When the subject came up for discussion at the weekly ministerial meeting on October 31, Minister Patali Champika Ranawaka expressed some reservations. As a result, President Sirisena sought a week’s time to respond. It came when the confirmation of minutes of the earlier Cabinet meeting was taken up. Petroleum Corporation (CPC) was also delayed. Initially it was expected to arrive on November 2 but was delayed till November 8. The supplier (TOTAL) meanwhile flew in a representative to Colombo. He suggested that they can do ship to ship filtration and correct the stock. He explained that this was a standard practice
when particles, surfacing to the top when the ship is moving, are corrected.
This offer was discussed at the Technical Specifications Committee (TSC) meeting of the CPC and the CPSTL on October 25. It had been pointed out that once the product is clearly filtered from one ship to another, it will amount to a new product in a new ship with a new Bill of Lading. It had also been discussed that the stocks will be allowed to be discharged at the two ports in question subject to specifications of the product being certified by CPSTL.
Petroleum Minister Arjuna Ranatunga who chaired the meeting had declared that the stock will not be accepted. LIOC Managing Director Shyam Bohra’s appeals, explaining that previously such practice had been allowed were turned down by Minister Ranatunga. Thereafter, the Technical Specifications Committee (TSC) is alleged to have changed its earlier stance that the LIOC had agreed to go by the Minister’s decision – reject the stock. However, the LIOC has strongly denied this assertion. By then, word had leaked and there was panic buying of petrol stocks. However, LIOC cancelled its contract with TOTAL and ordered another stock of 15,000 metric tonnes of petrol. This was due on November 9. The LIOC and Total are now in a court battle.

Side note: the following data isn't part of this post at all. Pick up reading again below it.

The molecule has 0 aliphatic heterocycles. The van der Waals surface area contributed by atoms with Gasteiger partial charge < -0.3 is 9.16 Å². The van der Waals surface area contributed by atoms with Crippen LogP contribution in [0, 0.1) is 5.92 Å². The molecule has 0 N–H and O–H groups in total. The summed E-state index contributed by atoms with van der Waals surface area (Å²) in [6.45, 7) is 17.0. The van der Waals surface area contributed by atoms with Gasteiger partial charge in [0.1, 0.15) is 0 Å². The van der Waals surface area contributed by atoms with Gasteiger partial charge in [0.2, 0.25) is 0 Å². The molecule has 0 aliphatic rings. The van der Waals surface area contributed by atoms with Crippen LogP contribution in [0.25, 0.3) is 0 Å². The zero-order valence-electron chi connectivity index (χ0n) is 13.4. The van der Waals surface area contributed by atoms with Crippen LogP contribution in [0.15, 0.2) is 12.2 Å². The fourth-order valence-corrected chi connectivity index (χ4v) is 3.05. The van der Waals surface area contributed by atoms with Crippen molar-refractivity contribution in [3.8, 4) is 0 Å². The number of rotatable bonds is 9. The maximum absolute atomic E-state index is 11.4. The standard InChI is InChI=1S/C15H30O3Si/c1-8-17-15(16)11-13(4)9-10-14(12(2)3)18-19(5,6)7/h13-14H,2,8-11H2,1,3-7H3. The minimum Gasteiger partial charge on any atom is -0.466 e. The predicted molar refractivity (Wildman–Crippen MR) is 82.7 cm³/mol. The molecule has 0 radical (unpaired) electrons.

Did any local official try to create or seize the opportunity to make spot purchases of petrol, which is more costly? Would that mean more commissions? The matter is also now being examined. Making it worse was the fact that President Sirisena had not been briefed that there could be a shortage although some officials knew it. Nor was Premier Wickremesinghe briefed.
There is little doubt that this week’s petrol shortage, besides earning the wrath of the people, has other adverse effects. One is on the Government’s repeated calls for Foreign Direct Investment (FDI). Would-be investors will be discouraged by the Government’s failure making them believe fuel supplies could be interrupted at any time. Another is tourist arrivals with some of the tourists stranded in the outstations unable to visit Colombo for their departures. Utopian ideals of modernising Sri Lanka, venturing into state of the art communications, grandiose projects and promises of a million jobs among others are of no use if a Government cannot ensure there is no petrol shortage that badly disturbs the lives of almost every citizen. That it comes at a time when there is strained relations between the two coalition partners is even more worrying. More so, when one UNP minister had allegedly been responsible for most of the ills and no corrective action has been taken.